Commentary: Making middle income countries pay full price for drugs is a big mistake

BMJ 2015; 351 doi: https://doi.org/10.1136/bmj.h3757 (Published 10 July 2015) Cite this as: BMJ 2015;351:h3757
  1. Priti Radhakrishnan, cofounder and director of treatment access, Initiative for Medicines, Access and Knowledge (I-MAK), USA
  1. priti{at}i-mak.org

Middle income countries are home to nearly three quarters of the global population, 73% of the world’s impoverished people, and most of the world’s sick.1 Most cases of tuberculosis and vaccine preventable diseases occur there.2 As of 2012, about 60% of people living with HIV resided in middle income countries; by 2020, that proportion is expected to jump to 70%.3 Of the roughly 15 million people with HIV who do not have access to antiretrovirals, about two thirds live in middle income countries.4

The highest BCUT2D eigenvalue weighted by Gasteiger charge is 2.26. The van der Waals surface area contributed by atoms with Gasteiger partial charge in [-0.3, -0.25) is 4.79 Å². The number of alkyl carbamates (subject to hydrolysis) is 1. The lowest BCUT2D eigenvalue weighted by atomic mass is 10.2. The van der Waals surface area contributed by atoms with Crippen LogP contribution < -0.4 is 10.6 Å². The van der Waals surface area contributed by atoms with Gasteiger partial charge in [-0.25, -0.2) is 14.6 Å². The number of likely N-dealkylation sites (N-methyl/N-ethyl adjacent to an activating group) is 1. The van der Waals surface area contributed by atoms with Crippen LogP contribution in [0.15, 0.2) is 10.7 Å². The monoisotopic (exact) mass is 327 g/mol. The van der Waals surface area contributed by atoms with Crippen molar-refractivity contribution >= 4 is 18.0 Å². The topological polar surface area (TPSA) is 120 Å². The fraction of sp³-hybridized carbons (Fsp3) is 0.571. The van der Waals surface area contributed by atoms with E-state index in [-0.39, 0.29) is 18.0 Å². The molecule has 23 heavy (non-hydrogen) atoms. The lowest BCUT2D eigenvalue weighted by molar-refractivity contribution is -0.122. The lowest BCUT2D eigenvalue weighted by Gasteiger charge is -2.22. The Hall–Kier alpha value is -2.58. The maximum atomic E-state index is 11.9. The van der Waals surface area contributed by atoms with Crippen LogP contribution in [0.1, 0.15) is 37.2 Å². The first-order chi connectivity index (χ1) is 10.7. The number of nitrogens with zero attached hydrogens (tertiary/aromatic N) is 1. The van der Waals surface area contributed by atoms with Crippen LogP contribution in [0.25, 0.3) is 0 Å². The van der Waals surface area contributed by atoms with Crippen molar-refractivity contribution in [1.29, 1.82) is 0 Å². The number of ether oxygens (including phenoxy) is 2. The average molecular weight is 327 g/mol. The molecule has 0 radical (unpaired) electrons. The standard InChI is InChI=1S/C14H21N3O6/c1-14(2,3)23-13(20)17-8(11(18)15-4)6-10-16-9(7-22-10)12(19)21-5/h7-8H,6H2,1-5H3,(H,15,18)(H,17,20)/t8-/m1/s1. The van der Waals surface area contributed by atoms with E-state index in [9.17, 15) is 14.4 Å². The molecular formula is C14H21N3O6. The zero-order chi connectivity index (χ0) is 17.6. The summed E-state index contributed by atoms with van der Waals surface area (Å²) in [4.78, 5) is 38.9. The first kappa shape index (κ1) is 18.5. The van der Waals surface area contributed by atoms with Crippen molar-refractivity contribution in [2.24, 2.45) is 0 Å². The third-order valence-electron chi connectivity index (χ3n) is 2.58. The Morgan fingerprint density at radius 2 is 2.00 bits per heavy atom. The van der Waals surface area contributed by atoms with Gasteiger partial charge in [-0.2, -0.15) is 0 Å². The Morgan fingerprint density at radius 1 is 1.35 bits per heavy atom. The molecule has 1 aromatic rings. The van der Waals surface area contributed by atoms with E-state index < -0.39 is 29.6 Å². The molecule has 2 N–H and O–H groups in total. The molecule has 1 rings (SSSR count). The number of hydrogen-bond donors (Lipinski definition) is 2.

Yet despite these statistics middle income countries are neglected by the international community. Many major donors and international aid programmes focus primarily on low income countries,5 a trend that is increasing.6 The same is true of drug companies, which routinely exclude middle income countries from “access programmes” that provide drugs free or at discounted prices,7 as well as voluntary licences, which allow for generic production of otherwise patented products.8 The World Health Organization notes that although the “vast majority” of people living with HIV reside in middle income countries, “international aid and assistance . . . still focuses on low income countries.”9

Middle income countries …

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